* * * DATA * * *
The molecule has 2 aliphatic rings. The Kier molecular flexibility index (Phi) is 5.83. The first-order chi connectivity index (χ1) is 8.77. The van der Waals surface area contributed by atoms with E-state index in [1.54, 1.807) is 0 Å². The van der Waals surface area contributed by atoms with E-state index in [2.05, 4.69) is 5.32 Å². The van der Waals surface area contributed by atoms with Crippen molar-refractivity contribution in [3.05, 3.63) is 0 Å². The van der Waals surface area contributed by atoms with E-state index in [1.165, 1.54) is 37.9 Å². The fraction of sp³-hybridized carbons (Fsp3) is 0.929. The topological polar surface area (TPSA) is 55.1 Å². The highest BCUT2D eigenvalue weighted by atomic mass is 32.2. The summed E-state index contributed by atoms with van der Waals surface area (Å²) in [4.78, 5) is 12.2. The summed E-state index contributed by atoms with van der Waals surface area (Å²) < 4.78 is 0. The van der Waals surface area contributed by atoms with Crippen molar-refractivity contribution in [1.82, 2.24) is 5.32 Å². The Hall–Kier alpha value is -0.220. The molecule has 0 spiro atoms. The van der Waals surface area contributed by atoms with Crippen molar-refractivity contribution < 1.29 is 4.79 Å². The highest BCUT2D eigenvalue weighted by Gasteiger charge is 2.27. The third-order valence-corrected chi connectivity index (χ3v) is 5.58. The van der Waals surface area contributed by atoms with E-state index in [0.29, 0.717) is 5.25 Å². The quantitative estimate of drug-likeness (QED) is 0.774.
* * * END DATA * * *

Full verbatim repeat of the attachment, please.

The molecule has 2 aliphatic rings. The Kier molecular flexibility index (Phi) is 5.83. The first-order chi connectivity index (χ1) is 8.77. The van der Waals surface area contributed by atoms with E-state index in [1.54, 1.807) is 0 Å². The van der Waals surface area contributed by atoms with E-state index in [2.05, 4.69) is 5.32 Å². The van der Waals surface area contributed by atoms with Crippen molar-refractivity contribution in [3.05, 3.63) is 0 Å². The van der Waals surface area contributed by atoms with E-state index in [1.165, 1.54) is 37.9 Å². The fraction of sp³-hybridized carbons (Fsp3) is 0.929. The topological polar surface area (TPSA) is 55.1 Å². The highest BCUT2D eigenvalue weighted by atomic mass is 32.2. The summed E-state index contributed by atoms with van der Waals surface area (Å²) in [4.78, 5) is 12.2. The summed E-state index contributed by atoms with van der Waals surface area (Å²) < 4.78 is 0. The van der Waals surface area contributed by atoms with Crippen molar-refractivity contribution in [1.82, 2.24) is 5.32 Å². The Hall–Kier alpha value is -0.220. The molecule has 0 spiro atoms. The van der Waals surface area contributed by atoms with Crippen molar-refractivity contribution < 1.29 is 4.79 Å². The highest BCUT2D eigenvalue weighted by Gasteiger charge is 2.27. The third-order valence-corrected chi connectivity index (χ3v) is 5.58. The van der Waals surface area contributed by atoms with E-state index in [0.29, 0.717) is 5.25 Å². The quantitative estimate of drug-likeness (QED) is 0.774.